(Nanowerk News) New research reveals why graphene did not change electronics by promises and shows how to double its performance and ultimately exploit its extraordinary potential.
Grafen is the most powerful material ever tested. It's also flexible, transparent and ten times better than copper.
After Grafen's research was awarded the Nobel Prize for Physics in 2010, it was awarded as a transformation material for flexible electronics, more powerful computer chips and solar panels, water filters and biosensors. But performance was mixed and adopting in the industry slowly.
A study has now been published Natural communication ("Silicone as the ubiquitous contaminant in graphene derivatives with a significant effect on equipment performance") identifies silicon contamination as the main cause of unsatisfactory results and details of how to produce high performance, pure graphene.
RMIT University Team led by Dr. Dorna Esrafilzadeh and Dr. Rouhollah Ali Jalili has examined commercial graphene specimens of the atom by an atom with a state-of-the-art transient electron microscope.
"We have found high levels of silicon contamination in commercially available graphene, with a major impact on the performance of the material," Esrafilzadeh said.
The test showed that silicon present in natural graphite, a raw material used to produce graphene, was not completely removed after processing.
"We believe that this contamination is at the heart of many seemingly inconsistent reports of the properties of graphene and perhaps many other atom-thin two-dimensional (2D) materials," Esrafilzadeh said.
"Grafen has been billed as a transformation, but has not yet achieved a significant commercial impact, as well as some similar 2D nanomaterials, and we now know why it does not meet the promise and what needs to be done to exploit its full potential."
Testing determined not only these impurities but also showed that they have a great effect on performance, while the contaminated material acts up to 50% worse in tests like electrodes.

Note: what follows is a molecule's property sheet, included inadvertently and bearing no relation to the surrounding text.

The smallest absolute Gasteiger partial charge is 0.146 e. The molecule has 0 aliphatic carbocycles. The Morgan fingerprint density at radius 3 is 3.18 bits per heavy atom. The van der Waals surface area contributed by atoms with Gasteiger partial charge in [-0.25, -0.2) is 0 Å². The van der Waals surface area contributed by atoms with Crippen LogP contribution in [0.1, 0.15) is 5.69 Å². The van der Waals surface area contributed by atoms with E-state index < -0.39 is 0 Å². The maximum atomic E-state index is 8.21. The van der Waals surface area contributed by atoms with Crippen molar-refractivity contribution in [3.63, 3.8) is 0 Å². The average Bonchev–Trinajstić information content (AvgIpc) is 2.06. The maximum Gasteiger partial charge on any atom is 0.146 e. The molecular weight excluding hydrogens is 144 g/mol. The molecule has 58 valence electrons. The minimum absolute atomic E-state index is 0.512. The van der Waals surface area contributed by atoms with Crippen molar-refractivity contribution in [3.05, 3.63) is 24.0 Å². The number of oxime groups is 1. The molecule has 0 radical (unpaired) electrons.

"This degree of discrepancy can cause major industrial applications in graphene-based systems, but it also prevents the development of regulatory frameworks that govern the deployment of such layered nanomaterials that are designed to become the backbone of new generation devices," she said.
The two-dimensional property of graphite foils, which is only one thick atom, is ideal for electricity storage and new sensor technologies that rely on a high surface area.
This study reveals that the property of 2D is also an Achilles heel, which is so vulnerable to surface contamination, and emphasizes how important high-purity graphite is to produce cleaner graphene.
The use of pure graphene has shown that the researchers have shown how the material was used extremely well when a supercapacitor, a super battery, was built.
During testing, the ability of the device to maintain the electrical charge was massive. In fact, it was the largest capacity so far recorded for graphene and considering the assumed theoretical capacity of the material.
In collaboration with the Center for Advanced Materials and Industrial Chemistry, the RMIT team then used a clean graph to create the versatile humidity sensor with the highest sensitivity and the lowest detection limit ever recorded.
These findings represent a milestone for a complete understanding of atom-thin two-dimensional materials and their successful integration into high-performance commercial devices.
"We hope this research will help unleash the exciting potential of these materials."